I like traffic lights.
April 6, 2005 2 Comments
I was driving on abandoned streets after a hurricane. My future wife was with me. Trees were down. Power was out in many neighborhoods. When we got downtown and I saw that traffic lights were working, I said, “I like traffic lights.”
My then-girlfriend-not-even-yet fianc�e said, “But you’re an anarchist.”
I said, “And I like packet routers on the Internet, too.”
According to the manuscript I’m editing, “Generations of students were taught that socialism was, in theory at least, a viable economic system; some authors even went so far as to argue — statistics at hand — that the Soviet economies of Eastern Europe were superior or about to become superior to the capitalist economies of the West.”
A footnote adds: “See in particular the various editions of the most important Western textbook of the postwar years, Paul Samuelson’s Economics. In the very last edition that appeared before the collapse of the Soviet empire, Samuelson stated that it might soon surpass the Western economies.”
I audited an intro econ course with Jim Cox. The text he used was McConnell & Brue. I was pleased to be exposed to what mainstream neoclassical mishmosh is the most popular intro text in college economics — pleased the way I’m pleased to have visited places I never want to return to, or witnessed events I hope never recur.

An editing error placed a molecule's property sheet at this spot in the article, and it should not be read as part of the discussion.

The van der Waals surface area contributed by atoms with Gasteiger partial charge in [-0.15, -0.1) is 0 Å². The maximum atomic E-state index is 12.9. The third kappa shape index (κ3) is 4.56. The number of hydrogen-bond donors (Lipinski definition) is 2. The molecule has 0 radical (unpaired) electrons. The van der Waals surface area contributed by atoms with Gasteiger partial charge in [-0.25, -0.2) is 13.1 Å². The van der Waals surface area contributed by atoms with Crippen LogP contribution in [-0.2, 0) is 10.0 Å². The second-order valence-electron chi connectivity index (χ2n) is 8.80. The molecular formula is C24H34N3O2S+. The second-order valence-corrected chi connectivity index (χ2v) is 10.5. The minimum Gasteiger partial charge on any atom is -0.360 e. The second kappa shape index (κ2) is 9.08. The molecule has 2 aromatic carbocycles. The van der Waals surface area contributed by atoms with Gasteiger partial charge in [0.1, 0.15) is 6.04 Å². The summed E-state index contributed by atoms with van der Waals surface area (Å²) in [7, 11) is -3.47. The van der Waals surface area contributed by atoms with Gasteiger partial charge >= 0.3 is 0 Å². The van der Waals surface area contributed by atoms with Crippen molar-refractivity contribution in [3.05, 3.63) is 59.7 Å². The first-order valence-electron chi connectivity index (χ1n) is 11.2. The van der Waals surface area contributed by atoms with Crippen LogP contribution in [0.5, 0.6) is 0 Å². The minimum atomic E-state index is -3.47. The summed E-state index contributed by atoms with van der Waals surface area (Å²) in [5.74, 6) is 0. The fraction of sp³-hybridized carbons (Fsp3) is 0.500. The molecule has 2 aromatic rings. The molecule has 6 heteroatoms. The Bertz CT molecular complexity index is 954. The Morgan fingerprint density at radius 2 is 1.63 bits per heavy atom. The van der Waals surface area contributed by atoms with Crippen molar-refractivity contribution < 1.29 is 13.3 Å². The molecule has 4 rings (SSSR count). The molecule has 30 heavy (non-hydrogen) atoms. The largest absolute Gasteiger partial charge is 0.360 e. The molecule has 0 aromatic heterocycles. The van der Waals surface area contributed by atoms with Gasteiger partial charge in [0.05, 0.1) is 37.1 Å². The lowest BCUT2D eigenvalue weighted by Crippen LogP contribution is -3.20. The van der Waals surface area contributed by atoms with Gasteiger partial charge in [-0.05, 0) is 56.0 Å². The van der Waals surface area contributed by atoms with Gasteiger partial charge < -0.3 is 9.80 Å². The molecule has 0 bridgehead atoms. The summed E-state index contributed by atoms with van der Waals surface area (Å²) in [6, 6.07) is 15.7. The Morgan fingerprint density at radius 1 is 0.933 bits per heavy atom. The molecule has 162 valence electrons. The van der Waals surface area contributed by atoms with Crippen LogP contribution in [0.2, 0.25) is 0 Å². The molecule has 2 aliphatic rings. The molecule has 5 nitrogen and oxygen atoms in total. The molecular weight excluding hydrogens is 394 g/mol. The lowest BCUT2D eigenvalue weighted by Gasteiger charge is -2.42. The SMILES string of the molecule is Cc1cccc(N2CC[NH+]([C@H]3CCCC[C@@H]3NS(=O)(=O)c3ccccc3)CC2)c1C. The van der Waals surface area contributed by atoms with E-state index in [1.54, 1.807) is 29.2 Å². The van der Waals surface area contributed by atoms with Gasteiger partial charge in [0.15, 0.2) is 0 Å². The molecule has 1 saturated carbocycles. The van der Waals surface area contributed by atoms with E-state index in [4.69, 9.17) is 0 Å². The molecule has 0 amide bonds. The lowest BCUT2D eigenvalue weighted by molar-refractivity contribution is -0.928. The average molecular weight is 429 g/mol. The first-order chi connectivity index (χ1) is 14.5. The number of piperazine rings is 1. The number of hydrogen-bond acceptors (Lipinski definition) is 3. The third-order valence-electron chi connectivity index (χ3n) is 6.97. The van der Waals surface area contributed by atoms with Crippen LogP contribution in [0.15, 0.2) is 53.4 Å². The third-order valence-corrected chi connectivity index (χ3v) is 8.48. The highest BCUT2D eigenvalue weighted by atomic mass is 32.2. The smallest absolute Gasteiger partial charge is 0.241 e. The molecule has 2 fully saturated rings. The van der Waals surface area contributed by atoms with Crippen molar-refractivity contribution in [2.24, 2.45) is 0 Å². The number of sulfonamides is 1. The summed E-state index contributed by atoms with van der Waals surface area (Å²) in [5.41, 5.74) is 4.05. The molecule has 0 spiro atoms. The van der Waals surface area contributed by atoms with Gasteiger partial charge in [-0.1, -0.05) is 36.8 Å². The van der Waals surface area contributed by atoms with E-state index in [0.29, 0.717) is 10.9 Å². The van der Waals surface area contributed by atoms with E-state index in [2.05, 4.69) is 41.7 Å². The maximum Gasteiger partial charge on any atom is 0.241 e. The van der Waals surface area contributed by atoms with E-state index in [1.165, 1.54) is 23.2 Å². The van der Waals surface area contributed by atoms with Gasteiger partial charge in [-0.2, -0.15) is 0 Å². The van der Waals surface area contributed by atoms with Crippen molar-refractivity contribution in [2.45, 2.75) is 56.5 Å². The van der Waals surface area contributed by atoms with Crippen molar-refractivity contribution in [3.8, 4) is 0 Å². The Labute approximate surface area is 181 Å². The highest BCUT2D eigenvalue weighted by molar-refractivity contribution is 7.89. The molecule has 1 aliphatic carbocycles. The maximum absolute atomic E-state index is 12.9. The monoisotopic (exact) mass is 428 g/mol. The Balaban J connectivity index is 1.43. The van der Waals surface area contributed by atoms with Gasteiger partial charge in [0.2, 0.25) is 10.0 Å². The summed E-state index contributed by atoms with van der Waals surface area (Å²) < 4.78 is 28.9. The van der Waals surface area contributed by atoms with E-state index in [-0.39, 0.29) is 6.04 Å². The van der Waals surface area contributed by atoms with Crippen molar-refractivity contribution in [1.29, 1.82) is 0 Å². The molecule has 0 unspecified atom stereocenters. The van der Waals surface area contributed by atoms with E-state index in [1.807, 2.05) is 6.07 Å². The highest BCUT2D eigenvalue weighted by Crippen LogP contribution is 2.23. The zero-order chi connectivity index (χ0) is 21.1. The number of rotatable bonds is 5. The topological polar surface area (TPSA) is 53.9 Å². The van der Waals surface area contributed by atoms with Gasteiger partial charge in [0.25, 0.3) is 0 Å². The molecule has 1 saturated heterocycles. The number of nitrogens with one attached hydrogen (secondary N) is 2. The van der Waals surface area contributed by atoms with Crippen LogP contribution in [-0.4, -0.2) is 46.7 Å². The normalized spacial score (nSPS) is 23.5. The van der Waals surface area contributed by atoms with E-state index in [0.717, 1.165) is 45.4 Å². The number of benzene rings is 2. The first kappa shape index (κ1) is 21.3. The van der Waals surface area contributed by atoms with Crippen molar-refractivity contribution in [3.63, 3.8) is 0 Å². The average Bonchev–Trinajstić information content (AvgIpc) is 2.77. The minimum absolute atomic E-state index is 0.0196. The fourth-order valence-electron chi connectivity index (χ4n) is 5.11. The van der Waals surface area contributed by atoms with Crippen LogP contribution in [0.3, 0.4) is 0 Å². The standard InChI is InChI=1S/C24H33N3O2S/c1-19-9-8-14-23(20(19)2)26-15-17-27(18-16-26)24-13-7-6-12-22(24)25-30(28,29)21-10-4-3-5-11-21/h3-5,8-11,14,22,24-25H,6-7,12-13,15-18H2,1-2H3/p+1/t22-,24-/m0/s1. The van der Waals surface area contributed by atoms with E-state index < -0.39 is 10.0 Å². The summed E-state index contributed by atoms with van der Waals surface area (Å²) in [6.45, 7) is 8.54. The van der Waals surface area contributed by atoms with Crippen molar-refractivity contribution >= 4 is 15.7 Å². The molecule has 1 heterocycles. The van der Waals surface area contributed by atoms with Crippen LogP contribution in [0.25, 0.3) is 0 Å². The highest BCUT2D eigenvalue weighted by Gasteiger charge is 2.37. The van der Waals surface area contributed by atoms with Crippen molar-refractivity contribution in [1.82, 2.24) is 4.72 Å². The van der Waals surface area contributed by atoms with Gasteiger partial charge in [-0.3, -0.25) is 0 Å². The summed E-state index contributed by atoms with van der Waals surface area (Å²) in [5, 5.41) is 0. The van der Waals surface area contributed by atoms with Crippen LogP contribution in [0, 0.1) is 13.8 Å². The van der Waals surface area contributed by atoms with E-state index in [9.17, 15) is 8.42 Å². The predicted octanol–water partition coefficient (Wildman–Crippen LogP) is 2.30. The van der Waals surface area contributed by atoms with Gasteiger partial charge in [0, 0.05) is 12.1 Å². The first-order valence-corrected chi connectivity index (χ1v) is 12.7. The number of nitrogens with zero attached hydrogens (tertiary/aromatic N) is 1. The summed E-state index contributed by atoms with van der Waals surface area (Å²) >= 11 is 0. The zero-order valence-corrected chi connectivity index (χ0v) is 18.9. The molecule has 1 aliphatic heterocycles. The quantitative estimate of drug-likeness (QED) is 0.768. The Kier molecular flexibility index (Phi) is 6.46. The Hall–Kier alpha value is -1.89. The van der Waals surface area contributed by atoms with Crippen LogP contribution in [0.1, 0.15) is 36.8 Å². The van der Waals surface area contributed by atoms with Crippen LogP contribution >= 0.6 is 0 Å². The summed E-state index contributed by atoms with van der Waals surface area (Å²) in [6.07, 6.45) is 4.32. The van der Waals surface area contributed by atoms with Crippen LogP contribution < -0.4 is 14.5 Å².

In the 800 page text, the question of economic freedom gets exactly one page, with “conservative” Milton Friedman’s perspective given first.
Friedman basically argues for localism, federalism, and the right of exit — very straight-forward decentralism, presented pragmatically, not ethically. (I’m not sure how well that actually represents Friedman’s policy proposals, but it’s what he said in the one paragraph the textbook quotes.)
Then we get “liberal” Paul Samuelson’s “rebuttal”:
Traffic lights coerce me and limit my freedom. Yet in the midst of a traffic jam on the unopen road, was I really “free” before there were lights? And has the algebraic total of freedom, for me or the representative motorist or the group as a whole, been increased or decreased by the introduction of well-engineered stop lights? Stop lights, you know, are also go lights…. When we introduce the traffic light, we have, although the arch individualist may not like the new order, by cooperation and coercion created … greater freedom.
— Paul A. Samuelson, “Personal Freedoms and Economic Freedoms in the Mixed Economy,” in Earl F. Cheit (ed.), The Business Establishment (New York: Wiley, 1964), p. 219.
As an “arch individualist” I spend way too much time arguing with people who don’t even understand the position they think they oppose. Philosophical individualism isn’t just one straw man, but an army of them. An army of straw zombies. (Yes, the mixing of the metaphors compounds.) As soon as you take one apart, you’re expected to defend the next one. I realize that defining terms is essential. I realize that we will often have to remind people of those defined terms. But for some reason, everyone thinks they know what individualism is and most of them will return to that impression no matter how many times you point out that they’ve changed the subject. It grows really tiring.
So I leave Samuelson’s strawman as an exercise for the reader.